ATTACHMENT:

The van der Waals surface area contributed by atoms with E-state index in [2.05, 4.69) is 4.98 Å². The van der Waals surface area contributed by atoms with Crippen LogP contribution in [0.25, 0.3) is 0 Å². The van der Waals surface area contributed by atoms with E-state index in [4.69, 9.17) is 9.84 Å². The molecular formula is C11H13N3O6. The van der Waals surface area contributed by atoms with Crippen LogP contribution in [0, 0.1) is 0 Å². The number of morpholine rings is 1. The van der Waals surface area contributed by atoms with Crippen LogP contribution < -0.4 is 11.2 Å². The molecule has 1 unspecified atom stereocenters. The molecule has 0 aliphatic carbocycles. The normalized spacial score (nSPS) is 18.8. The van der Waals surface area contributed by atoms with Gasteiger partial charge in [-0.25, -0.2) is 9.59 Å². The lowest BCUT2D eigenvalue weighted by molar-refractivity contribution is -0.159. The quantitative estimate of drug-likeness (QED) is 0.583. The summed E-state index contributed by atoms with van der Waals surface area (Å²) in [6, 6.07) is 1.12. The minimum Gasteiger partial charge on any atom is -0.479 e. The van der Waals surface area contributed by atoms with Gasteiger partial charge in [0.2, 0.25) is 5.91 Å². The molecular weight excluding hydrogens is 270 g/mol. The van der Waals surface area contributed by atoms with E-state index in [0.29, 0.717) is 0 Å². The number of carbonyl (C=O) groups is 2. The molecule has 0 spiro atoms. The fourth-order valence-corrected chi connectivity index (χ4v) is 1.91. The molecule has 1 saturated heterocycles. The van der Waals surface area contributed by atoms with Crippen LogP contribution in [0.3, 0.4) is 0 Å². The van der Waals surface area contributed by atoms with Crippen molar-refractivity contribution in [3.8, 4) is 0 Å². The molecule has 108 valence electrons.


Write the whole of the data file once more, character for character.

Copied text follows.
The van der Waals surface area contributed by atoms with E-state index in [2.05, 4.69) is 4.98 Å². The van der Waals surface area contributed by atoms with Crippen LogP contribution in [0.25, 0.3) is 0 Å². The van der Waals surface area contributed by atoms with E-state index in [4.69, 9.17) is 9.84 Å². The molecular formula is C11H13N3O6. The van der Waals surface area contributed by atoms with Crippen LogP contribution in [0, 0.1) is 0 Å². The number of morpholine rings is 1. The van der Waals surface area contributed by atoms with Crippen LogP contribution < -0.4 is 11.2 Å². The molecule has 1 unspecified atom stereocenters. The molecule has 0 aliphatic carbocycles. The normalized spacial score (nSPS) is 18.8. The van der Waals surface area contributed by atoms with Gasteiger partial charge in [-0.25, -0.2) is 9.59 Å². The lowest BCUT2D eigenvalue weighted by molar-refractivity contribution is -0.159. The quantitative estimate of drug-likeness (QED) is 0.583. The summed E-state index contributed by atoms with van der Waals surface area (Å²) in [6, 6.07) is 1.12. The minimum Gasteiger partial charge on any atom is -0.479 e. The van der Waals surface area contributed by atoms with Gasteiger partial charge in [0.2, 0.25) is 5.91 Å². The molecular weight excluding hydrogens is 270 g/mol. The van der Waals surface area contributed by atoms with E-state index in [0.29, 0.717) is 0 Å². The number of carbonyl (C=O) groups is 2. The molecule has 0 spiro atoms. The fourth-order valence-corrected chi connectivity index (χ4v) is 1.91. The molecule has 1 saturated heterocycles. The van der Waals surface area contributed by atoms with Crippen LogP contribution in [0.3, 0.4) is 0 Å². The van der Waals surface area contributed by atoms with Crippen molar-refractivity contribution in [3.8, 4) is 0 Å². The molecule has 108 valence electrons.